Italy’s Sky Services is finally making some progress toward establishing its planned network of franchised FBOs. In July it began a full-service handling operation at Rome Ciampino Airport, adding to its existing bases at Naples Capodichino and Milan Linate.
But to establish the operations, the Naples-based company has had to fight its way past a number of legal and administrative obstacles to compete in what is supposedly a liberalized European handling market. It claims that airport companies have refused to respect European Union (EU) law on market access and alleges that Italian authorities will not intervene to enforce the law.
Sky Services now plans to expand its FBO chain to Venice, Olbia and Florence. Venice is the most attainable option because–unlike Florence and Olbia–the city’s airport (Marco Polo) receives more than two million passengers per year so, under the EU’s EC96/67 law on handling market access, it is obliged to allow new handling companies to establish operations.
Nonetheless, according to Sky Services founder and managing director Clemente de Rosa, it could take at least another 24 months for the company to battle its way through the legal minefield to establish the new operations. De Rosa, a lawyer, said that after the airports of Naples and Rome grudgingly granted his company market access, they prevented it from getting the facilities necessary to establish an effective handling operation.
In fact, when it opened for business in Naples in January 2001, the company was allocated just 160 sq ft and no rest room. So in de Rosa’s opinion it can take another three years to secure the infrastructure needed for a new FBO, even after two years spent fighting for the market access that is a company’s right under EU law.
Sky Services is operating the Rome facility as its first franchise. The franchise partners benefit from using the Sky Services brand name and its proprietary management software as well as from the parent company’s expertise and support during the set-up period.
The franchise employs staff directly and invests in the ground support equipment Sky Services specifies. The Italian civil aviation authority, ENAC, grants handling licenses to the franchise holders, based on the established competence of Sky Services. Each year, the franchise pays royalties to Sky Services, according to the profitability of the operation.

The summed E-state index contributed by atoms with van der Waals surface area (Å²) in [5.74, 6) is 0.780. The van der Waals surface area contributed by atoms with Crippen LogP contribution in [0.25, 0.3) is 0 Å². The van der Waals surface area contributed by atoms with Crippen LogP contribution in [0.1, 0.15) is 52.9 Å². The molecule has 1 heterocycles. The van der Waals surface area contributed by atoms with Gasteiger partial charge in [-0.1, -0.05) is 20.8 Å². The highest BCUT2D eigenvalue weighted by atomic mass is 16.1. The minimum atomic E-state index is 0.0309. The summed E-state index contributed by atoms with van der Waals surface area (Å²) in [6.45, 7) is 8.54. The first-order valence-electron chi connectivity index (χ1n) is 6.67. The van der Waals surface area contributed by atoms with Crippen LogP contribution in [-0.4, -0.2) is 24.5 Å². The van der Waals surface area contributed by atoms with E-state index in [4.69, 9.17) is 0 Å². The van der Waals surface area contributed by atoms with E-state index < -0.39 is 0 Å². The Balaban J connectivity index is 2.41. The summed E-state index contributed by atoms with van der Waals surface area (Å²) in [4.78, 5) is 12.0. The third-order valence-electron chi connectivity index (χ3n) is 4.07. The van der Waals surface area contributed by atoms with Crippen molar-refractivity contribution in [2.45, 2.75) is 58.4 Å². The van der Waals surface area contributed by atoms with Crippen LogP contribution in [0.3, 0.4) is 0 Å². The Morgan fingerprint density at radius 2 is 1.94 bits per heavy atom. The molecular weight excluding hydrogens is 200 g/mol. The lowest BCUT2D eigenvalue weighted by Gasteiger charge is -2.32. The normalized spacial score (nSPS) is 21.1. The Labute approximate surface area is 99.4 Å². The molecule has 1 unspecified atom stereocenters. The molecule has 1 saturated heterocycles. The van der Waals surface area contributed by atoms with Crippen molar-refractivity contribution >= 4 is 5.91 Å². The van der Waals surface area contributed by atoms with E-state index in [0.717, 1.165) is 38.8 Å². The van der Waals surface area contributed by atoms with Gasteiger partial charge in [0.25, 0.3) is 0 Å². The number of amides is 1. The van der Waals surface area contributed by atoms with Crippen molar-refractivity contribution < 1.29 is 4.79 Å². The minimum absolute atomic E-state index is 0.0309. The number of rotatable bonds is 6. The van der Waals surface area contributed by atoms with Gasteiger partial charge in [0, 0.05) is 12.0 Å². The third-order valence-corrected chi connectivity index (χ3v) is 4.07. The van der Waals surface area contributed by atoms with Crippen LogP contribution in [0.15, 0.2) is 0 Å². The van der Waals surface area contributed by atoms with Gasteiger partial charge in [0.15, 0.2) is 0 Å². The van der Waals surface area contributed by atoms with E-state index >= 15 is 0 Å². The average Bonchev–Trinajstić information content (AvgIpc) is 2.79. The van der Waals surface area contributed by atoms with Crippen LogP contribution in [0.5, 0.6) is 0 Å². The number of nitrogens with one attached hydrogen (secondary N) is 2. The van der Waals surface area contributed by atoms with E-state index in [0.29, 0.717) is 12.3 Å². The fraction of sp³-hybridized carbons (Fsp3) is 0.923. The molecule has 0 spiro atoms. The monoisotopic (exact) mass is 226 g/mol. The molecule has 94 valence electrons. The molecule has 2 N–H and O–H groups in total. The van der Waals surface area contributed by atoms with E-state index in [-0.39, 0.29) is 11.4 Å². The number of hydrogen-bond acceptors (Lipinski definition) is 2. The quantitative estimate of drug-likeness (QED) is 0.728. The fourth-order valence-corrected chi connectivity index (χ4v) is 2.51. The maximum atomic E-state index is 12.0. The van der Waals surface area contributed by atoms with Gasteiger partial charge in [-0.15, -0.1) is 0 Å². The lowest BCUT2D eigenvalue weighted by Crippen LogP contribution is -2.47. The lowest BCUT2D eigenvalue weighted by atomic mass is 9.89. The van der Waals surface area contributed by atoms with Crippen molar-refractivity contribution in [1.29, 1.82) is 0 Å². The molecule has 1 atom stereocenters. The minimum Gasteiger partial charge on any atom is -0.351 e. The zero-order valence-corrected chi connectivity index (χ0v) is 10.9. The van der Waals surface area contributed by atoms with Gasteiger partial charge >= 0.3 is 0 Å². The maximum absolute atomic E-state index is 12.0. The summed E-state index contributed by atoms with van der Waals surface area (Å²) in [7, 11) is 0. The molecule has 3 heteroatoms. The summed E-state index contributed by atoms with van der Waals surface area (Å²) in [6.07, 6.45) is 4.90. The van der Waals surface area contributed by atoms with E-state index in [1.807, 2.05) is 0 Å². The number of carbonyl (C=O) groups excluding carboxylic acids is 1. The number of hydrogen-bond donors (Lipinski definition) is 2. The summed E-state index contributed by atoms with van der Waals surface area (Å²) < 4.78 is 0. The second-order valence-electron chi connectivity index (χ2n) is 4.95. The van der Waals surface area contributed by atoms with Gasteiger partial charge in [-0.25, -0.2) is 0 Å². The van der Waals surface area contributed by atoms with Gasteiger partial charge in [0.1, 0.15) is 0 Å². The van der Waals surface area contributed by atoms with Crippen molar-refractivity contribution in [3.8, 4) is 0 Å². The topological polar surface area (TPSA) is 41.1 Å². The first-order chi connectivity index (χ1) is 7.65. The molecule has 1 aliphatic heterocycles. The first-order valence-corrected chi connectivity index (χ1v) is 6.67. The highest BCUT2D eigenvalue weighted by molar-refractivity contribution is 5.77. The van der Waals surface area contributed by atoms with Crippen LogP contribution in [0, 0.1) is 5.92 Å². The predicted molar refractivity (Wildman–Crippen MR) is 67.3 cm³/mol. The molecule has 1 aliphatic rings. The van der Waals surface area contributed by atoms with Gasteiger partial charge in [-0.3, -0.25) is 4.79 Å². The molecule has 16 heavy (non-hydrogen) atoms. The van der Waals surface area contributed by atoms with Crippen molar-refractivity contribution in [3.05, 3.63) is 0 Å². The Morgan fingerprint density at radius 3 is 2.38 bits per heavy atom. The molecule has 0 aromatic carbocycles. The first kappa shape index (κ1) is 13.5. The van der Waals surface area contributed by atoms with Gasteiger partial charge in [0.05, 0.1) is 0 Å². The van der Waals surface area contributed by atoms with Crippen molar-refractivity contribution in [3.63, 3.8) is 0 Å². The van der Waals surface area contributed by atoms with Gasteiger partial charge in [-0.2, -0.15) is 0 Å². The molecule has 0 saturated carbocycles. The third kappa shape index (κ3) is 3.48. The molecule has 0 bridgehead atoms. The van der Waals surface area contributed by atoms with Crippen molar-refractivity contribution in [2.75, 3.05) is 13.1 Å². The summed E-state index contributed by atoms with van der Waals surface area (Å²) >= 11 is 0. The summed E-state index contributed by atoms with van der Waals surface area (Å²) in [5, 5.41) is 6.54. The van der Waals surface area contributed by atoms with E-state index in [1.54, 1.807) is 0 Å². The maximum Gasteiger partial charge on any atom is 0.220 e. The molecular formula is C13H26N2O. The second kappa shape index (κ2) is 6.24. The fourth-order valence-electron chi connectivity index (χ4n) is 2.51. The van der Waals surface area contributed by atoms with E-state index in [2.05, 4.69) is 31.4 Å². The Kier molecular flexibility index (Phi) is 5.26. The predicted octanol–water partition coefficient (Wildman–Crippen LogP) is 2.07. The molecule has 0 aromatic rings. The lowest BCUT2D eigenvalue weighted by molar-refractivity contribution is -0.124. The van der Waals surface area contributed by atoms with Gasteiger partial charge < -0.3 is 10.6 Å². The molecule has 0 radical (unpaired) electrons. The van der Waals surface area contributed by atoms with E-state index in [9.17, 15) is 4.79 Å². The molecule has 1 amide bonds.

At its three locations, Sky Services provides ramp handling services, including refueling, ground power, pushbacks and cabin cleaning. It also assists with flight planning, customs and immigration processing, ground transportation, baggage transfers, hotel reservations and catering.
At Naples, Sky Services operates from the airport’s main passenger terminal, but it has created a dedicated area for its customers with a crew lounge and briefing room. At both Milan Linate and Rome Ciampino, its operations are located in the general aviation terminal. After some four years of legal battles, the company has finally secured agreement to develop a dedicated FBO with adjoining hangars. This facility will be available under a 20- or 30-year agreement and Sky Services will offer space to foreign business aircraft operators seeking a foothold at Milan Linate Airport, which is probably Italy’s premier business aviation airport.
However, beyond Linate, parking for business aircraft continues to be a major headache in Italy. According to de Rosa, the airport operating companies at Naples and Rome appear to be making life as inconvenient as possible for business aircraft operators by refusing to allocate ramp space close to the terminals.
In theory, European law guarantees business aviation certain airport access rights. But in practice, alleged de Rosa, the airport companies resort to constant stalling tactics when asked for meetings to resolve these issues. He said that ENAC, which has legal authority over the airport companies, refuses to acknowledge the problems.
For example, several years ago airport operating company GESAC was given around $4.8 million to develop a general aviation parking space. It still has not spent this money as agreed and will ultimately have to return the funds to the European Commission if it does not provide the facilities. De Rosa indicated that this situation is immensely frustrating to the Italian business aviation community, particularly because the airport blocks general aviation arrivals at peak times on Fridays and Saturdays on the grounds that there is insufficient parking.
According to Sky Services, Naples currently receives about 3,000 business aircraft movements and 6,000 passengers each year. At Milan Linate, there are some 5,000 movements and 8,000 passengers annually.
De Rosa said Skyservices chose Olbia as a site for one of its FBOs because it attracts a good number of larger business aircraft, especially during the busy summer season. In his view, Florence and Venice also have significant potential and attract a range of traffic throughout the year.